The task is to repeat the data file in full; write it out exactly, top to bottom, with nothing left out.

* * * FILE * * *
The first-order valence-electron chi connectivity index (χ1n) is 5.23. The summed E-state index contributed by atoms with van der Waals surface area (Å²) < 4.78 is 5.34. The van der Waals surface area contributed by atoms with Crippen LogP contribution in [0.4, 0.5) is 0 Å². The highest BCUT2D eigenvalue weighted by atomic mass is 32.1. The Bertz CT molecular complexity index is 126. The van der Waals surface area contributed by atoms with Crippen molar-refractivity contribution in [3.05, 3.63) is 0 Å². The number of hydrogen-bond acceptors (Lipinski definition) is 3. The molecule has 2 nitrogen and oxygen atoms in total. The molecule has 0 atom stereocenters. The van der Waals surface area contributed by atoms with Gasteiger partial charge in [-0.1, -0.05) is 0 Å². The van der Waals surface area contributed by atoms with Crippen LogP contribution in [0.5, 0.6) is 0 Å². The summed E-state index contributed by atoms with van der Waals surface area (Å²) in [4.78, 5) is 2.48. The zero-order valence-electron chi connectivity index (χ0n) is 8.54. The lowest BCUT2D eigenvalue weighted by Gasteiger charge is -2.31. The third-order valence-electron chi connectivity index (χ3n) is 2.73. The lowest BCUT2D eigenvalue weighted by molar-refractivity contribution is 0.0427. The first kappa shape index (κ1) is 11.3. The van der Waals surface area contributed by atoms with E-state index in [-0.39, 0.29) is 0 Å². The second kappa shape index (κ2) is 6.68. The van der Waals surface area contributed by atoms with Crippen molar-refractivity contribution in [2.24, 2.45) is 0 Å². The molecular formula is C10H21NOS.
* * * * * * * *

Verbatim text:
The first-order valence-electron chi connectivity index (χ1n) is 5.23. The summed E-state index contributed by atoms with van der Waals surface area (Å²) < 4.78 is 5.34. The van der Waals surface area contributed by atoms with Crippen LogP contribution in [0.4, 0.5) is 0 Å². The highest BCUT2D eigenvalue weighted by atomic mass is 32.1. The Bertz CT molecular complexity index is 126. The van der Waals surface area contributed by atoms with Crippen molar-refractivity contribution in [3.05, 3.63) is 0 Å². The number of hydrogen-bond acceptors (Lipinski definition) is 3. The molecule has 2 nitrogen and oxygen atoms in total. The molecule has 0 atom stereocenters. The van der Waals surface area contributed by atoms with Gasteiger partial charge in [-0.1, -0.05) is 0 Å². The van der Waals surface area contributed by atoms with Crippen LogP contribution in [0.5, 0.6) is 0 Å². The summed E-state index contributed by atoms with van der Waals surface area (Å²) in [4.78, 5) is 2.48. The zero-order valence-electron chi connectivity index (χ0n) is 8.54. The lowest BCUT2D eigenvalue weighted by Gasteiger charge is -2.31. The third-order valence-electron chi connectivity index (χ3n) is 2.73. The lowest BCUT2D eigenvalue weighted by molar-refractivity contribution is 0.0427. The first kappa shape index (κ1) is 11.3. The van der Waals surface area contributed by atoms with E-state index in [-0.39, 0.29) is 0 Å². The second kappa shape index (κ2) is 6.68. The van der Waals surface area contributed by atoms with Crippen molar-refractivity contribution in [2.24, 2.45) is 0 Å². The molecular formula is C10H21NOS.